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My site is loaded with all kinds of recipes using canned tomatoes – they are such an essential pantry item. This guide will help you decide which canned tomatoes to use for which recipes and how you can substitute them as necessary. Tomatoes top the ingredient list in recipes for pasta sauce, enchiladas, chili and more.
Fresh tomatoes are at their peak for only about five months a year. So by default, I overwhelmingly reach for easy-to-use canned tomatoes. The world’s most popular vegetable – which is technically a fruit – tomatoes supply vitamins C, A, and B, iron, and lycopene – an antioxidant that protects cells. Read along for my guide on which can of tomatoes is best for whatever you want to make.
Facts about canned tomatoes
- Roma or San Marzano are the two common varieties of tomatoes that go into cans. They are the smaller, egg-shaped plum tomatoes, not the big, round garden ones usually sliced for sandwiches or salads.
- Canned tomatoes are full flavor. Supermarket tomatoes are picked before fully ripe. Canned tomatoes, however, ripen on the vine and are then rushed to processing within a few hours.
- There is more lycopene in canned versus fresh tomatoes. Lycopene is a naturally occurring chemical that makes red foods red. It is an antioxidant that protects cells from damage and is higher in cooked tomatoes.
- All canned tomatoes are briefly heated/cooked during processing. This is part of their sterilization process that actually cooks the tomatoes right in the can.
Types and uses of canned tomatoes
Which canned tomato is right for your recipe? It all comes down to texture and flavor.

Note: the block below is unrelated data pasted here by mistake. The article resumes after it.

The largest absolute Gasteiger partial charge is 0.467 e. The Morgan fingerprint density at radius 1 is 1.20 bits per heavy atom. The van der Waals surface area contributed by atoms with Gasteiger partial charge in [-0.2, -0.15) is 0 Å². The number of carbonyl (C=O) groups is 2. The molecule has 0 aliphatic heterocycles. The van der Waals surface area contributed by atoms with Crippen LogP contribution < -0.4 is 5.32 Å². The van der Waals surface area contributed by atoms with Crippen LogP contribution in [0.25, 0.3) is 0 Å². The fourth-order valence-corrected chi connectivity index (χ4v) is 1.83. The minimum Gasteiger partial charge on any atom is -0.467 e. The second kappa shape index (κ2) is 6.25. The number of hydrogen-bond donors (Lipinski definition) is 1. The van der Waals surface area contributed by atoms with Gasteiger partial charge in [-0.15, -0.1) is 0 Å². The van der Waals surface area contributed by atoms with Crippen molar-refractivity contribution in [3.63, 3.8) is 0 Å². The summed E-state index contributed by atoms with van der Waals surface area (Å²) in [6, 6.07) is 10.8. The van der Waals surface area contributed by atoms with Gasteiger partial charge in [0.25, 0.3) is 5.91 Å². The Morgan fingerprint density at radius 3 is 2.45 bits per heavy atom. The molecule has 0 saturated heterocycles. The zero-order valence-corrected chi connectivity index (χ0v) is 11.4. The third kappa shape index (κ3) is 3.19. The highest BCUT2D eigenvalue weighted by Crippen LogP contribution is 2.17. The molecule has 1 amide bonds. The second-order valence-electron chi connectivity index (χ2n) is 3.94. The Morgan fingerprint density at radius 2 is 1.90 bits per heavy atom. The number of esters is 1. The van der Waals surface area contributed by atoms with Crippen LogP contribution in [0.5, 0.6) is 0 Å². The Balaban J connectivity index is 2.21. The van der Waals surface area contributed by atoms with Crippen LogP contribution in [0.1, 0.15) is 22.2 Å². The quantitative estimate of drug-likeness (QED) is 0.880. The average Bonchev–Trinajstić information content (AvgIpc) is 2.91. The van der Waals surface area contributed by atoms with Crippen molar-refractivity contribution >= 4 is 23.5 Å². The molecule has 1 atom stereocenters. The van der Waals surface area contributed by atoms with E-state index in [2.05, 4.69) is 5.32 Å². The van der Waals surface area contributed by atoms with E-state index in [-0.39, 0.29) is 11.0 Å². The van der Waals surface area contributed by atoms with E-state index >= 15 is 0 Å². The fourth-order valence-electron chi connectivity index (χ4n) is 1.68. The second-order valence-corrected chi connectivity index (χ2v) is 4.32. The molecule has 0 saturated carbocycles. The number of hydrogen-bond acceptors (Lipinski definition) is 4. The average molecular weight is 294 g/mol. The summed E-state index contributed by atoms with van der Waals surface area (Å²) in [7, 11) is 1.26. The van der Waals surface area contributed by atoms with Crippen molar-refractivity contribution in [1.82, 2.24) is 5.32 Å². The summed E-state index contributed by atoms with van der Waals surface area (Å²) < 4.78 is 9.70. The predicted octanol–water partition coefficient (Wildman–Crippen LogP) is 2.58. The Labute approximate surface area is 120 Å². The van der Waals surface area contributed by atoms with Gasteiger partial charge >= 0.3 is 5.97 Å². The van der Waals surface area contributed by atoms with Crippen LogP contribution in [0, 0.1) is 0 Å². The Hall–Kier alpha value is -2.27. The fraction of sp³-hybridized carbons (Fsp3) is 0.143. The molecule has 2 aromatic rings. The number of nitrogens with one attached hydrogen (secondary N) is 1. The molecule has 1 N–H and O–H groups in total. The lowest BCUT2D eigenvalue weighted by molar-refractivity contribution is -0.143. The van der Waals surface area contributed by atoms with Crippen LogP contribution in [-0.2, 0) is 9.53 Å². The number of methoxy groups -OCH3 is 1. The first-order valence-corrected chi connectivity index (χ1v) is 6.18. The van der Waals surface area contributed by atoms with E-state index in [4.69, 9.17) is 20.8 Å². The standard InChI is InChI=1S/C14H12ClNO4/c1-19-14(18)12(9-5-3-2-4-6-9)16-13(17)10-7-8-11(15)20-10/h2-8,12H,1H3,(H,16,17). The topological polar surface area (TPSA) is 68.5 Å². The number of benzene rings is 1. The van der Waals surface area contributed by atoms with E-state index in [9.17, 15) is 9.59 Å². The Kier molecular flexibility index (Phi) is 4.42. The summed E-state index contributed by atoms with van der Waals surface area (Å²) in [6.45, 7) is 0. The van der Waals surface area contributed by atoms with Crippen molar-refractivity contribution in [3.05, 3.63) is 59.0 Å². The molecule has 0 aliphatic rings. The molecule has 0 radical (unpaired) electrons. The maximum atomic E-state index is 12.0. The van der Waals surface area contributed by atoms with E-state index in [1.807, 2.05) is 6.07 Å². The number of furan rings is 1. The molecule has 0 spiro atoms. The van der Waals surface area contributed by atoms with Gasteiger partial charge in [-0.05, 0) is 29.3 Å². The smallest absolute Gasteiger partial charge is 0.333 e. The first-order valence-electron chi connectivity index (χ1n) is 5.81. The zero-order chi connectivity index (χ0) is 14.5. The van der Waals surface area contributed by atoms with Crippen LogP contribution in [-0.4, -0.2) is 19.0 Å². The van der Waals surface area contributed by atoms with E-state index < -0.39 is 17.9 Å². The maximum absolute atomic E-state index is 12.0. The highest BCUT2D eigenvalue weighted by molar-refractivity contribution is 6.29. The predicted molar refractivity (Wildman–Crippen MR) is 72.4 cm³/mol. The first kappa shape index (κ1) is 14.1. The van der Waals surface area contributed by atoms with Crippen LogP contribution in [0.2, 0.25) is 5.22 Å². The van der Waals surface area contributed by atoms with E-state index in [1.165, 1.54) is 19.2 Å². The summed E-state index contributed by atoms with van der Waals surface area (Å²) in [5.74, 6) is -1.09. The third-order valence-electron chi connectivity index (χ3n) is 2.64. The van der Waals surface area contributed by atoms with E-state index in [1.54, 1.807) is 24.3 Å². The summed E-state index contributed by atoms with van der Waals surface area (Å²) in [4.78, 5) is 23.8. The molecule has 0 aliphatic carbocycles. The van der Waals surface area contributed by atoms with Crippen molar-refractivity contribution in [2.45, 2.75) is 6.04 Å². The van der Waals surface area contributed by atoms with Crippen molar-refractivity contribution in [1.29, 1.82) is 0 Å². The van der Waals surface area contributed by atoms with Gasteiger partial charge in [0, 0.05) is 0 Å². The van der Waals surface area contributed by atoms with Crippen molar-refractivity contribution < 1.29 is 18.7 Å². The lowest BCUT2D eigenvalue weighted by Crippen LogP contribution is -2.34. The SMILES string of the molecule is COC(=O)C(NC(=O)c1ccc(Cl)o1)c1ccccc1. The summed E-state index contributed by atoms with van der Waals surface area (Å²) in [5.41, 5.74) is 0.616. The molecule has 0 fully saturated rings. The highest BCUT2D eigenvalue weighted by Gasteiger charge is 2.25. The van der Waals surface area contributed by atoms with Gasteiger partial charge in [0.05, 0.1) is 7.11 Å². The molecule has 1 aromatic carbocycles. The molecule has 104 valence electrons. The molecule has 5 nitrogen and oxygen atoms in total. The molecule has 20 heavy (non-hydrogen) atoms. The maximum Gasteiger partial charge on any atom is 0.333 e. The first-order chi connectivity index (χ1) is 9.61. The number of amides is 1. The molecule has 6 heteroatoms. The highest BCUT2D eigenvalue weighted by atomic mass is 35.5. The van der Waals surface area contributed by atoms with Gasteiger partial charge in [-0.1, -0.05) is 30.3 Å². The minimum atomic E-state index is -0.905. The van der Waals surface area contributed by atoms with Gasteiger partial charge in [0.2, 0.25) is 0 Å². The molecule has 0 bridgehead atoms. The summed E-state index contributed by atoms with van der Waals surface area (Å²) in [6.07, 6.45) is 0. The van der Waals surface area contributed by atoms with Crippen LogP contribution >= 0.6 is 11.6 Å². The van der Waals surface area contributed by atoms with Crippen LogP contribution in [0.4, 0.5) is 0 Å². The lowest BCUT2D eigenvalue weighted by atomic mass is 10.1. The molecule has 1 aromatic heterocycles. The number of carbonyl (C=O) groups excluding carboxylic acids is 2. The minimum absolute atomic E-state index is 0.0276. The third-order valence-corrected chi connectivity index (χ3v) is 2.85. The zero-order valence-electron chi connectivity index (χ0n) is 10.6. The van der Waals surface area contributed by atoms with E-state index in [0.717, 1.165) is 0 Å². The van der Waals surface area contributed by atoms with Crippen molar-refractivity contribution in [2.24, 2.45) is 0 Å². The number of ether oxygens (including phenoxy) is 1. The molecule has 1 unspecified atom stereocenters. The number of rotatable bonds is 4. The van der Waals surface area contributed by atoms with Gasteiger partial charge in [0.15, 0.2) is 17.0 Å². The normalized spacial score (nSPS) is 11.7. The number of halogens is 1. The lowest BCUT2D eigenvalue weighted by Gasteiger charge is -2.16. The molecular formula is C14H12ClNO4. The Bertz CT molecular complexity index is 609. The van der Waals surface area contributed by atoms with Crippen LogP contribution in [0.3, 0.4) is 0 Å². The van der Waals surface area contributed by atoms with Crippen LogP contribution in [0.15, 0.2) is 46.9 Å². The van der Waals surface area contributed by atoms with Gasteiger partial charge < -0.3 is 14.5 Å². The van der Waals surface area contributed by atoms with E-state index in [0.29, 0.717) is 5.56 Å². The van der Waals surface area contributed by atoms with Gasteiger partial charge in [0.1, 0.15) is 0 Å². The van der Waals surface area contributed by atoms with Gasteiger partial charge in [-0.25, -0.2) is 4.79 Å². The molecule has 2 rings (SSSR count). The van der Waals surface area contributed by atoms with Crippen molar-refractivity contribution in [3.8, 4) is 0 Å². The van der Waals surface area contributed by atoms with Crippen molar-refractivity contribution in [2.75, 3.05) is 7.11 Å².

- Growers reserve their best tomatoes for whole peeled canned tomatoes, which, time permitting, can be cut or pureed into any shape. Use for the best taste.
- Choose crushed tomatoes or tomato sauce for pasta sauces or pizza sauce where a silky-smooth consistency is desired and you want your sauce done fast.
- Looking for nice bits of tomato throughout a stew or soup? Diced tomatoes are right for you.
- Tomato paste adds a hint of tomato flavor to stews, and also helps thicken pasta sauces.
Whole peeled tomatoes
To make whole peeled tomatoes, tomatoes are skinned, tomato juice or puree is added, and then the can is briefly heated to destroy the microorganisms that make food to go bad. It’s important to read to label. Some whole peeled tomatoes will only have two ingredients, tomatoes and tomato juice or puree. Most brands also add salt, and others add citric acid, a natural preservative, and calcium chloride, a compound that helps the vegetable maintain its shape. Tomatoes processed without calcium chloride will cook down faster.
Lots of canned tomatoes, especially whole peeled, include the words, “San Marzano.” San Marzano refers both to a type of tomato and place in Italy where they are commonly grown. Whole peeled tomatoes are incredibly versatile. They cook down well and can be pureed or chopped for a variety of uses. Some have basil added, but I have never found the flavor overpowering.
Recipe with whole peeled tomatoes
Diced tomatoes are processed the same way as whole peeled but always expect them to include the form-saving ingredient calcium chloride. For this reason, they do not break down as easily when cooked, especially since each little tomato piece has been exposed to calcium chloride. This is desirable when you want a heftier tomato presence in stews, but not ideal when you are going for a smooth sauce,
Many diced canned tomatoes come with added flavors like garlic, herbs, chipotle, or lime. I prefer to add my own seasonings. Do not confuse plain diced tomatoes with stewed tomatoes which have been cooked longer and have more ingredients. I prefer not to purchase stewed tomatoes to limit the processing.